Spring 2020 Newsletter
Resiliency. Reflection. Rebuilding.
Dear Friends of ACDC,

We are continuously amazed by the resiliency of the Asian community. We are living in a time of new unknowns - amidst a global health pandemic and a global movement for social equity.

When one is awakened to injustice, it is tempting to look the other way. Instead, we see a multigenerational, multiracial movement that forces one to look within oneself. At ACDC, we are proud to be a part of this movement.

Our work is far from done. In this newsletter, you will learn how our team has been responding to the COVID-19 crisis and the movement for racial justice. We need your support to assist more low-income Asian families in accessing relief and assistance, and achieving housing and financial security; to empower our youth to become tomorrow’s leaders; and to rebuild our communities with equity and justice.

As social justice movement grows, Chinatown takes stock

In the aftermath of a peaceful protest that ended in sporadic violence and looting a couple of weeks ago, Angie Liou sat down and wrote her community a letter.

Read more
This month, the 2020 Boston Chinatown Master Plan was officially released.

ACDC has been integral to the two-year community planning process that culminated in this plan, which calls for more affordable housing, better zoning protections and enforcement, more public realm improvements, and historic preservation. We also need a comprehensive econo mic development plan to ensure the viability of our small businesses in light of the pandemic.
In Quincy, we:
  • knocked on 1,000 doors;
  • completed phone and text banking to 3,275 people;
  • disseminated 5,000 flyers; and
  • reached an estimated 100,000 people through newspaper ads.

ACDC is conducting outreach to our communities of Quincy and Malden. Responses help fund programs and services including housing assistance, community health centers, SNAP and more benefits.
In Malden, we:
  • provided bilingual education to senior centers and 115 elders signed pledge cards;
  • distributed bags with bilingual information to 359 local health care workers; and
  • conducted 1,648 phone banking attempts.
Our Building Blocks program provides immigrant families with the tools for financial and housing security.
In response to COVID-19, our staff has increased their time and capacity to help the Asian immigrant community access resources such as Unemployment Insurance, Residential Assistance for Families in Transition (RAFT), and more.

We have moved our first-time home buyer workshops to a virtual platform until October. See our schedule and register here.
As of June 1st, 2020, the Asian Community Emergency Relief Fund has helped 245 families, totalling 721 individuals.

The Relief Fund has brought to light the social inequities and racial injustices faced by immigrants of color.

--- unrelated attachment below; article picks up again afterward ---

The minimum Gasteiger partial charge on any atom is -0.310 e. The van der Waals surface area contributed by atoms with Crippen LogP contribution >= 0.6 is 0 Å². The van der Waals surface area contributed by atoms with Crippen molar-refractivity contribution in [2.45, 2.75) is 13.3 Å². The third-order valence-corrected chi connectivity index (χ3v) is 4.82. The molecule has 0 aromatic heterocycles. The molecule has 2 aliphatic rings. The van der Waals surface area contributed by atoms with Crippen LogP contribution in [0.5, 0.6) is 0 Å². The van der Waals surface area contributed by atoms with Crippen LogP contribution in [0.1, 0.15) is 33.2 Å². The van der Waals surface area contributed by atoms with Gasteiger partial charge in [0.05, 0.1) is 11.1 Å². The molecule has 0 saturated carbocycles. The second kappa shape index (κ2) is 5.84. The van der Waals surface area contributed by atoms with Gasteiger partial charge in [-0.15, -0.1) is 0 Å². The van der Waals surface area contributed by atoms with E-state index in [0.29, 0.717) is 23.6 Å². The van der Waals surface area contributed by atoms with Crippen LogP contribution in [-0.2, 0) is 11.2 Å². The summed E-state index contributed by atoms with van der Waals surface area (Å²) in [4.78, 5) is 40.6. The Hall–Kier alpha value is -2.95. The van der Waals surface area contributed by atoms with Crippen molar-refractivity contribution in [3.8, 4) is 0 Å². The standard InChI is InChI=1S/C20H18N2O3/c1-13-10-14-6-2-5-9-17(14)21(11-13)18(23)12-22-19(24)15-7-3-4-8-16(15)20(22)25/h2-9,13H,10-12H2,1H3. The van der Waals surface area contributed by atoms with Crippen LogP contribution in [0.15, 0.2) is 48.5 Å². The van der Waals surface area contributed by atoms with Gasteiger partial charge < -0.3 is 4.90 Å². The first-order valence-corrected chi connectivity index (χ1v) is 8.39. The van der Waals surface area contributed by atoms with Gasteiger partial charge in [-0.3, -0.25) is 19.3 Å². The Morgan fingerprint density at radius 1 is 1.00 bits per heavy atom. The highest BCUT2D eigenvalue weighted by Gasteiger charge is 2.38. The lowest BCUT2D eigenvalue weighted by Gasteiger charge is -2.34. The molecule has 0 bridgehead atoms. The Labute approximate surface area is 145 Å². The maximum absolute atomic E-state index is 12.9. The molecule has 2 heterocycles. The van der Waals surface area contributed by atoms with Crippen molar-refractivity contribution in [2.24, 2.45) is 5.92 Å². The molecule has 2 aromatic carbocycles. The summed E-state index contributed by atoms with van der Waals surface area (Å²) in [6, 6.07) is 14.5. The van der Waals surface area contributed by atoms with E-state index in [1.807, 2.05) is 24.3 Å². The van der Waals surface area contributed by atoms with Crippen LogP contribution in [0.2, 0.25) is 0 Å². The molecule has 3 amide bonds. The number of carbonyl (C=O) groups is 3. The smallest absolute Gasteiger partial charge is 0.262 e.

• For many applicants, the Relief Fund was the first time they had heard about resources they were eligible for. Many required language assistance to apply.
  • Hate crimes against Asians have increased.
  • Immigrants who have been in the US for less than five years are ineligible for most public benefits. There is fear that becoming a “public charge” will prevent them from gaining citizenship.
A-VOYCE pivoted its programming to take action in light of current events by:
  • planning to host food carts in Phillips Square;
  • marketing local restaurants to support businesses; and
  • creating virtual cookbooks to encourage care, storytelling and representation.
A-VOYCE youth celebrated the end of the school year program. During this time of racial consciousness, youth compiled and created a bilingual toolkit to have challenging and thoughtful conversations about race in light of xenophobic sentiments and anti-Blackness. Youth attended the vigil for George Floyd hosted by the Malden Community Organizing for Racial Equity, and continued to grapple with their own cultural identities, privileges and stereotypes.
Residence Lab is a collaboration between ACDC, BCNC Pao Arts Center, local residents, and creatives to shape Chinatown amidst change. It is generously supported by ArtPlace America and the Barr Foundation.

ResLab is a 4-month program that equips immigrant working adults - who are often excluded from traditional public planning - to shape land decisions using art. Participants are provided with stipends, interpreters and laptops to remove barriers of entry for working immigrant adults.
When I won the lottery to move to Chinatown, I was nervous because coming from mostly Black or Brown communities, I was worried it would be like the one time I lived in suburbia and neighbors called the cops on me for playing music, or that I would be considered to be too loud. But I've loved living here and feel welcomed.I grew up in Jamaica Plain and saw gentrification happening there, so I know how important it is to preserve culture and want to honor Chinatown's rich vibrancy. - Dianyvet, 88 Hudson Street Resident
The Heart of the Community Dim Sum Breakfast has been rescheduled to Friday, September 18th at 9:30am. Please join us to celebrate 33 years of building affordable homes, empowering families and strengthening communities, as we honor those who have worked tirelessly to support working families and the Asian American community.